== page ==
If you do happen to go out on a day where pollen is high you can always wear sunglasses! Yes, in addition to protecting your eyes from harmful UV rays, sunglasses can also be used to block pollen from entering the eyes.

If your eyes need immediate relief take a wash cloth or a thick piece of paper towel and run some cold water over them. This will create a cold compress that you can then lay over your eyes for a few minutes. You can also make a cold chamomile compress by running cold water over a bag of chamomile tea.

Of course, if your allergies are severe, see your doctor. They may prescribe allergy medication or eye drops to help ease the irritation.

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Wash Your Hands

We get so used to wearing shorts and t-shirts in the summer that it can sometimes be hard to make the leap from summer attire to fall attire. We’ve all witnessed those people who still wear shorts even on the coldest day of fall because they simply refuse to accept that summer is over.

When we aren’t properly prepared with scarves and light jackets for the windy fall, we catch colds. One person catches a cold; then everyone catches a cold. That’s what it’s like every year at my house.

When we get sick and touch our eyes, we risk spreading the bacteria and contracting conjunctivitis (pink eye). Pink eye is a redness and inflammation of the conjunctiva with lines the inside of the eyelid and the outside of the eyeball. Pink eye will make the surface of your eye and the surrounding skin a pinkish red color.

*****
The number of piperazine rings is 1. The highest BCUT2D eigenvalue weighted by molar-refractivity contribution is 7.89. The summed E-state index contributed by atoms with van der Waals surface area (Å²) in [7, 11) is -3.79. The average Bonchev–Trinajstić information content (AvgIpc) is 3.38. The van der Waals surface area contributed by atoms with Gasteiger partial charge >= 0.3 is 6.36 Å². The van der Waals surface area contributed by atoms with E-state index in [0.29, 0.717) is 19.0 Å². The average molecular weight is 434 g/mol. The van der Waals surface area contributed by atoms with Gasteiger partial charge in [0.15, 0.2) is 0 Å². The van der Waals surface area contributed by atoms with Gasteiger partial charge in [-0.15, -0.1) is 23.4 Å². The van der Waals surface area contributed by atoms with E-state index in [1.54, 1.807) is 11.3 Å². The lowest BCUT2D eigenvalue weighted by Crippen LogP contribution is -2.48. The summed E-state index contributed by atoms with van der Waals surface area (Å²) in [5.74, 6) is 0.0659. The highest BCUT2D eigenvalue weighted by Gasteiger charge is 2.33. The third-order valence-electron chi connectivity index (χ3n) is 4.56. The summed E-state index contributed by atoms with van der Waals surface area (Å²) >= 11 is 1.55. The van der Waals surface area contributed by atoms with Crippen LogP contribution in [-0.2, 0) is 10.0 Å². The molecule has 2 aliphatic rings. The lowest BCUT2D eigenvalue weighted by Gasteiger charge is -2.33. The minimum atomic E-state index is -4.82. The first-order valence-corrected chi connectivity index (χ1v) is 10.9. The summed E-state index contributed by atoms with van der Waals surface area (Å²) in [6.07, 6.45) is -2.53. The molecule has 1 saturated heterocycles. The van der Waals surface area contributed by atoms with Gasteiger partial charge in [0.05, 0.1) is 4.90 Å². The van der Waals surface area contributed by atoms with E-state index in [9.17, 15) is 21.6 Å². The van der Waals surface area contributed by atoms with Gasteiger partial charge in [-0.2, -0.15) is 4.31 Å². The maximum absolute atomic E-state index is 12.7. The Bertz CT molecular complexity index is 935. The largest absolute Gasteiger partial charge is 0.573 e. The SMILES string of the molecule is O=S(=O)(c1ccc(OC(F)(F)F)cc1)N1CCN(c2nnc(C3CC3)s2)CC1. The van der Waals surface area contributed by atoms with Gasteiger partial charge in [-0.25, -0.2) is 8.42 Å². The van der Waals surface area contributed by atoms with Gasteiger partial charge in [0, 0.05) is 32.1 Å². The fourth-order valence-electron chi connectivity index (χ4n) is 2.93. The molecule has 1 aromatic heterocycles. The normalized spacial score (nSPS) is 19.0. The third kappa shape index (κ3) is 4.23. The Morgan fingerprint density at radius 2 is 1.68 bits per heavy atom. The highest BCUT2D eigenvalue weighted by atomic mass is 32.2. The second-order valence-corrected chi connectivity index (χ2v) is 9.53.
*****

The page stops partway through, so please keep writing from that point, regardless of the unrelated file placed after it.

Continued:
This is especially common in school children. Their curious hands touch everything including their faces and eyes. Kids need to wash their hands this season twice as much as anyone else. Set a good example for them and try to make a game out of it!

Fall is a beautiful time of year and it’s easy to get swept up in all the madness. But don’t put your eyesight on the back burner this year. Healthy eyes this fall will help you keep up those good vision protecting habits all year long.

About the Author

Avatar for Tyler Sorensen

Tyler Sorensen is the President and CEO of Rebuild Your Vision. Formerly, Tyler studied Aeronautics with the dreams of becoming an airline pilot, however, after 9/11 his career path changed. After graduating top of his class with a Bachelor of Science degree in Informational Technologies and Administrative Management, he and his brother decided to start Rebuild Your Vision in 2002. With the guidance of many eye care professionals, including Behavioral Optometrists, Optometrists (O.D.), and Ophthalmologists (Eye M.D.), Tyler has spent over a decade studying the inner workings of the eye and conducting research.

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One response to “Autumn Vision Tips”

  1. Avatar for Dr Sean Fletch Dr Sean Fletch says:

    I honestly can’t say I have read through the research on the health protection of sunglasses through daily casual use including children and adults. I know however that the use of sunglasses for every day use diminishes if not eliminates the important light signals that eyes transmit to the brain that allow the brain to accurately set its body clock. I do know that a healthy body clock is the basis for normal body function in every aspect. Not certain that the evidence for positive long term health outcomes is that strong for daily sunglass use